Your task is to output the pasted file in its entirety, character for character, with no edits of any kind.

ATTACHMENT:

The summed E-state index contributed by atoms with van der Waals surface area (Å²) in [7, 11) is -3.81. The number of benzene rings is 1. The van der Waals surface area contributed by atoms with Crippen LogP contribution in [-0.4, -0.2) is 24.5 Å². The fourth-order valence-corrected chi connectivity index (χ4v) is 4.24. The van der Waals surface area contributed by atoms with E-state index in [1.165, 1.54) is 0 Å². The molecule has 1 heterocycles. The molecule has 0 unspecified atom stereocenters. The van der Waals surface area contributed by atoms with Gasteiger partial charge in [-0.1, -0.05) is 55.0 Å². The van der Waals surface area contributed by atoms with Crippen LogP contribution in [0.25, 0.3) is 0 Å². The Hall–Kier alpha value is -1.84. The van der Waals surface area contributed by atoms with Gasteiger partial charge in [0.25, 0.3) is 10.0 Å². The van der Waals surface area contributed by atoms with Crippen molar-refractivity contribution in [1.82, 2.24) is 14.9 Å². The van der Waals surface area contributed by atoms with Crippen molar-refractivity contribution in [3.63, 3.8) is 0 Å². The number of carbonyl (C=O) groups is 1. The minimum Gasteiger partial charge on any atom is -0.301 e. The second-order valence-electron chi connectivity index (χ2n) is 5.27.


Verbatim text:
The summed E-state index contributed by atoms with van der Waals surface area (Å²) in [7, 11) is -3.81. The number of benzene rings is 1. The van der Waals surface area contributed by atoms with Crippen LogP contribution in [-0.4, -0.2) is 24.5 Å². The fourth-order valence-corrected chi connectivity index (χ4v) is 4.24. The van der Waals surface area contributed by atoms with E-state index in [1.165, 1.54) is 0 Å². The molecule has 1 heterocycles. The molecule has 0 unspecified atom stereocenters. The van der Waals surface area contributed by atoms with Gasteiger partial charge in [-0.1, -0.05) is 55.0 Å². The van der Waals surface area contributed by atoms with Crippen LogP contribution in [0.25, 0.3) is 0 Å². The Hall–Kier alpha value is -1.84. The van der Waals surface area contributed by atoms with Gasteiger partial charge in [0.25, 0.3) is 10.0 Å². The van der Waals surface area contributed by atoms with Crippen molar-refractivity contribution in [1.82, 2.24) is 14.9 Å². The van der Waals surface area contributed by atoms with Crippen molar-refractivity contribution in [3.63, 3.8) is 0 Å². The number of carbonyl (C=O) groups is 1. The minimum Gasteiger partial charge on any atom is -0.301 e. The second-order valence-electron chi connectivity index (χ2n) is 5.27.